Big companies like Coca-Cola and Warner Brothers have teams of people who do nothing but handle company branding. They make sure that every graphic, every piece of text and every video associated with the brand conveys the essence of the company.
In the case of Coca-Cola, it’s not just about the soda, it’s about happiness, togetherness and world peace. Really. I’m not kidding.
For smaller companies or individuals who are the company, consistent branding is even more important. So don’t think you can skip this lesson because you’re a one-man band.
This week, three high-profile sites released news related to profiles and branding.
Pintest CEO and cofounder Ben Silbermann told the South by Southwest conference that new profile pages were on the way.
“We wanted to make it more beautiful … to make your profile different in kind than the profile you have on Facebook.”
Oh snap. These social media guys are like junkyard dogs!
The new profiles will emphasis sharing and connecting people to others with similar interests. They’re also making it possible to pin videos as well as photos which should give the site an even bigger boost.
Next up is Netflix. They’ve partnered with TV networks such as MTV, Nickelodeon and Comedy Central to create branded landing pages. The idea being, if you’re a fan of Jersey Shore, then you’ll probably enjoy other MTV programs which are available for streaming through Netflix.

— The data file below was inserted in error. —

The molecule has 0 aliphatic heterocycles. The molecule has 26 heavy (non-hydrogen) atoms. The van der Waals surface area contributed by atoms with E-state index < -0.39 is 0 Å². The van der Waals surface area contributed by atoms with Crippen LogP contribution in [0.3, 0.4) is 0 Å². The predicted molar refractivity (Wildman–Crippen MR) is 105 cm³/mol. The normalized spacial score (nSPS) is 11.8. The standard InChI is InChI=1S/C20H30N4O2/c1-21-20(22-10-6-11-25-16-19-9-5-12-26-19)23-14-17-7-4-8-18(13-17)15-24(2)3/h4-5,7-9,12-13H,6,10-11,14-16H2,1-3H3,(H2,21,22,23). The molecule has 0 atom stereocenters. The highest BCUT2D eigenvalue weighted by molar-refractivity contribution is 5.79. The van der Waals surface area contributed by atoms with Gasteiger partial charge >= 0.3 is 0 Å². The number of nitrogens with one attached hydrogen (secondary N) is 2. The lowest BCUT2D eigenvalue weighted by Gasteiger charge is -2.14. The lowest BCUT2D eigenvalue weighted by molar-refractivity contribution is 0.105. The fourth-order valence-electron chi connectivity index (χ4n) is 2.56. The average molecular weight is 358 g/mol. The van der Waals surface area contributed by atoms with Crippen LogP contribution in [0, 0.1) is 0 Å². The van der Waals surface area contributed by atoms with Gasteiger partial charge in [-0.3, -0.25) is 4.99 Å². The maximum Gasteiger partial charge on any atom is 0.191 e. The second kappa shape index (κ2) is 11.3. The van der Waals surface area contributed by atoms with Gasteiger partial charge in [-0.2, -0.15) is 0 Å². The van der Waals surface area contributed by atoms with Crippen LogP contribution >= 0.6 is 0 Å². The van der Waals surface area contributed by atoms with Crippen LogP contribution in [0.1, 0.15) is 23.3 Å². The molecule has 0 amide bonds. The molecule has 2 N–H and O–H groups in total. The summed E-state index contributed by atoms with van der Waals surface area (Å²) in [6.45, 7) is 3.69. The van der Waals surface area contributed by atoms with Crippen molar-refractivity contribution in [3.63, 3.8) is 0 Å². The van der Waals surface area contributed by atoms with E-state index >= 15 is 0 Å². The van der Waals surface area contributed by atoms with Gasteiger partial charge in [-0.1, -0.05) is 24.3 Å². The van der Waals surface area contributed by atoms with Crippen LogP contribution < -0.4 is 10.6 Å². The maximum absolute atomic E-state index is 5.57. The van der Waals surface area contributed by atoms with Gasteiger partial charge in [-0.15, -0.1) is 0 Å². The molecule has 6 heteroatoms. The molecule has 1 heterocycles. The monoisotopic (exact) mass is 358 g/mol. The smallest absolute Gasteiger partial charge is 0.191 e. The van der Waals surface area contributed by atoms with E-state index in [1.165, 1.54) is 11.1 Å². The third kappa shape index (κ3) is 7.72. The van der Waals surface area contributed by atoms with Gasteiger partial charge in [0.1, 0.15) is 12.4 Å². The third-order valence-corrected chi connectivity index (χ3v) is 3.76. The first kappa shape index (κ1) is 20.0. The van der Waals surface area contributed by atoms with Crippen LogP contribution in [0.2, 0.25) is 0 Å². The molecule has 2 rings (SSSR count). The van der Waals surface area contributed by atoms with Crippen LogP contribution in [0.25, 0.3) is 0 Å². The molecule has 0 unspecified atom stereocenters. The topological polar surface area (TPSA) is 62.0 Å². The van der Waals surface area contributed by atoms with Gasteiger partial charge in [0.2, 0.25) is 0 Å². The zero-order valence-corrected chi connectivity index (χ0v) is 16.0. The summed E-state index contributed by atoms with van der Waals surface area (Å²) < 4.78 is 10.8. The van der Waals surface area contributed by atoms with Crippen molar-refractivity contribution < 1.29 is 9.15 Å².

For Netflix, these branded pages make them look like a viable alternative to cable TV. For the TV networks, it’s a way of leveraging the brand name to keep audiences from “changing the streaming channel.” The downside is Netflix’s new horrendous navigation system doesn’t give you access to the pages, at least, not yet.
Finally, we have Facebook. They’re all excited about the eight million brands who switched their brand pages to the new timeline format within two weeks of the announcement.
They conveniently don’t mention that brands were kind of forced into making the decision, but that’s not important. What is important is that the new profile pages seem to be working. The big graphics and app options are allowing companies to make a bolder statement of who they are as soon as you hit the page.
(Have you converted your page yet?)
The point of all of this is that profiles matter. Make sure yours says everything about your company in a glance. Then look at the details. Addresses (web or street), contact info, hours where appropriate. And remember that social media is global. Don’t make me guess if you’re in Paris, Texas or Paris, France.
Okay, I’m done now. So get thee to your Facebook page right now and check it out as if you were a first time customer. Then check your Twitter and any other public pages. These are your only shots at making that good first impression.